Husband: Thomas Dymoke, Sir Knight (1 2)
Born: about 1427 in Scrivelsby, Lincolnshire, England
Married: 13 Jun 1457
Died: 12 Mar 1469/1470 in Stamford, Northumberland, England
Father: Philip Dymoke, Sir Knight
Mother: Joane Conyers
Spouses:
Wife: Margaret Welles (3)
Born: about 1434 in of Grimsby, Lincolnshire, England
Died: 03 Jul 1480 in Stamford, Northumberland, England
Father: Lionel Welles, Sir
Mother: Joan Waterton
Spouses:
Children
01 (M): Robert Dymoke, Sir (4)
Born: 1461 in Scrivelsby, Lincolnshire, England
Died: 13 Apr 1544
Spouses: Ann Sparrow
Additional Information

Thomas Dymoke, Sir Knight:

Cause of Death: Beheaded

Notes:

Sir Thomas Dymoke, Knight
1427 – 1470
Lincolnshire, England Northumberland, England

Dear Children

Tonight I will tell you about one of your ancestors who was a knight, just like King Arthur's knights of the Round Table. And he died by being beheaded.

Sir Thomas Dymoke, Knight, was involved in the War of the Roses. The War of the Roses was a civil war in England that lasted over thirty years from 1455 to 1487. It was about who should be king. The war was between various descendants of King Edward III who had died in 1377. On one side of the war were the Lancastrians who supported Henry VI. Their symbol was the red rose. On the other side of the war were the Yorks who supported Edward IV. Their symbol was the white rose.

In 1461 when Edward IV became king, Thomas was his champion. So it's surprising to learn that very King Edward had Sir Thomas killed. It seems that Sir Thomas may have been, along with his brother-in-law, Lord Richard Welles, a victim of a plot by the Earl of Warwick to stir up trouble for King Edward IV in Dymoke's neighborhood of Lincolnshire. It is not clear to what extent Sir Thomas himself was against the king, though Lincolnshire tended to be Red rose country. But Warwick had stirred up rebellion among the people of Lincolnshire at a time when Sir Thomas and Lord Richard were riding toward Lincolnshire with the king. When the king learned of the rebellion he had both Lord Welles and Sir Thomas Dymoke beheaded.

The War of the Roses ended in 1487. Henry VII became king. He was a descendant of the House of Lancaster and he married Elizabeth of the house of York. So the red rose and the white rose joined together. The War of the Roses was finished and a new royal line was begun. They called themselves Tudors.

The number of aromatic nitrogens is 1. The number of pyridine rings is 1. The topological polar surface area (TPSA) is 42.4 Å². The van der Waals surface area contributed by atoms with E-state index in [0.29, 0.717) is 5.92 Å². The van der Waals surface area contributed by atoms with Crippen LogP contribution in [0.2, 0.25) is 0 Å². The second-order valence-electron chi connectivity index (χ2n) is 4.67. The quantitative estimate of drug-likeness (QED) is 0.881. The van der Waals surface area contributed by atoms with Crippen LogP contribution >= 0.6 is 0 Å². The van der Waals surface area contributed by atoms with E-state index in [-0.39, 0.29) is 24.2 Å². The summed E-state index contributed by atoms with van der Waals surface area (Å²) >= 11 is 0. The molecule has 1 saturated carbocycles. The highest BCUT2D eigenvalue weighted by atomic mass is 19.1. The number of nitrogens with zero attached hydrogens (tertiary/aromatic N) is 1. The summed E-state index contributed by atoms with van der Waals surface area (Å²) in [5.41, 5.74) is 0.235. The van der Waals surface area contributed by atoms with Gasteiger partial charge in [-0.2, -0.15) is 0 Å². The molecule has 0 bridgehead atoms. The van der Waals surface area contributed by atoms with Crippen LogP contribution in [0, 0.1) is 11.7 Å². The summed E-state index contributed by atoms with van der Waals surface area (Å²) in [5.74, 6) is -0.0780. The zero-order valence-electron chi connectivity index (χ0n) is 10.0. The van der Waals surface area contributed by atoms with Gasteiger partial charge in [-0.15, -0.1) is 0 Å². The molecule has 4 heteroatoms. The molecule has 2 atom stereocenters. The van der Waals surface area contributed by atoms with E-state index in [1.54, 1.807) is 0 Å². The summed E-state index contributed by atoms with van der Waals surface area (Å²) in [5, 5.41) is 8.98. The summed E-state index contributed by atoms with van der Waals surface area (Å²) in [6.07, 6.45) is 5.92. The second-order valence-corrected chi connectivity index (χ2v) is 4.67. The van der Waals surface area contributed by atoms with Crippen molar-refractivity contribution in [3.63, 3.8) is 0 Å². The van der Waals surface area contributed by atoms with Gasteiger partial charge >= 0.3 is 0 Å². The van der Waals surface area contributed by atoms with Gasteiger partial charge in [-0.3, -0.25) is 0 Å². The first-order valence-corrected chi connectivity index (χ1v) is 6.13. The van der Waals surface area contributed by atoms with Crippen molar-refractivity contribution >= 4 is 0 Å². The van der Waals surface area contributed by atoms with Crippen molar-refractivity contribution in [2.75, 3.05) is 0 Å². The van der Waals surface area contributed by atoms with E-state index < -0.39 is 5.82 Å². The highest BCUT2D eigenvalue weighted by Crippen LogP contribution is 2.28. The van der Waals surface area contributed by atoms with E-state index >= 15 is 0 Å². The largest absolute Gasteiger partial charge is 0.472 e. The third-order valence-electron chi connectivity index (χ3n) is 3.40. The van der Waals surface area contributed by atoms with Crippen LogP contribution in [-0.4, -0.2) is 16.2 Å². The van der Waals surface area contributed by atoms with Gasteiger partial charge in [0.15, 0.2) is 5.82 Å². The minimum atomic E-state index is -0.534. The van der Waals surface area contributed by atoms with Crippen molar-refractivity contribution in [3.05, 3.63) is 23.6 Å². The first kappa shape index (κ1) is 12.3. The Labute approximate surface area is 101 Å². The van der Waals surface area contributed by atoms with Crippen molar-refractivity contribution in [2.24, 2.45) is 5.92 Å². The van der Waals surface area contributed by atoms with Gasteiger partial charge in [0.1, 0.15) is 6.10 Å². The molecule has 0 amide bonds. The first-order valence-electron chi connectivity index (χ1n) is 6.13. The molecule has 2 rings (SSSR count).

Another very interesting fact about Sir Thomas is that his wife's parents, Sir Lionel Welles and Joan Waterton, are ancestors of both Paul and Dianne Stevens. I'm just going to tell you about the line to Paul Stevens right now.

Sir Thomas Dymoke was your 16th great grandfather. Sir Thomas and his wife, Margaret Welles, were parents of Sir Robert Dymoke. (The 'Sir' means he was a knight. I think.) Sir Robert was the father of Sir Edward Dymoke. Sir Edward was the father of Arthur Dymoke. Arthur was the father of Edward Humphrey Demick. Edward was the father of Elder Thomas Demick. Elder Thomas was our immigrant ancestor in this Dymoke/Dimmock line. ('Elder" means he was an important person in the church.) Elder Thomas was the father of Susanna Dimmock. Susanna Dimmock was the mother of Susanna Shelley. Susanna Shelley was the mother of John Derrick the second. John Derrick the Second was the father of Ephraim Derrick. He was in the Revolutionary War. Ephraim had Rodolphus Derrick. Rodolphus took a year long expedition down the Ohio River from New York to Illinois. We read his diary, remember? Rodolphus had Franklin H. Derrick. Franklin H. had Mary Lorinda Derrick. Always remember Mary Derrick! Mary Derrick had Flora Balis. Flora had Harold Stevens. Harold had Paul Stevens. Paul had Dawne Stevens. Dawne had Sarah, Hannah, Timmy, and Becky!

So Hooray for the knight who got his head chopped off!

Love,
Granny

P.S. Here's a story about John Dymoke's being king's champion. He was Thomas's great grandfather. King's Champion was an hereditary position.
In "Traces of a Heritage" by Peter Bond, he quotes the following from the 1911 Encyclopedia Britannica under "Dymoke": The name of an English family holding the office of king's champion. The functions of the champion were to ride into Westminster Hall at the coronation banquet and challenge all comers to impugn the king's title. The earliest record of the ceremony at the coronation of an English king dates from the accession of Richard II. On this occasion the champion was Sir John Dymoke."

Footnotes
  1. Olsen, Wayne, PAF file: Boslow_Anc_Stevens.paf (rec'd via EMail 0n 14 APR 2002).
  2. Michael D. Miller, Wars of the Roses, chapter 67.
  3. Olsen, Wayne, PAF file: Boslow_Anc_Stevens.paf (rec'd via EMail 0n 14 APR 2002).
  4. Ibid.
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Revised: November 26, 2016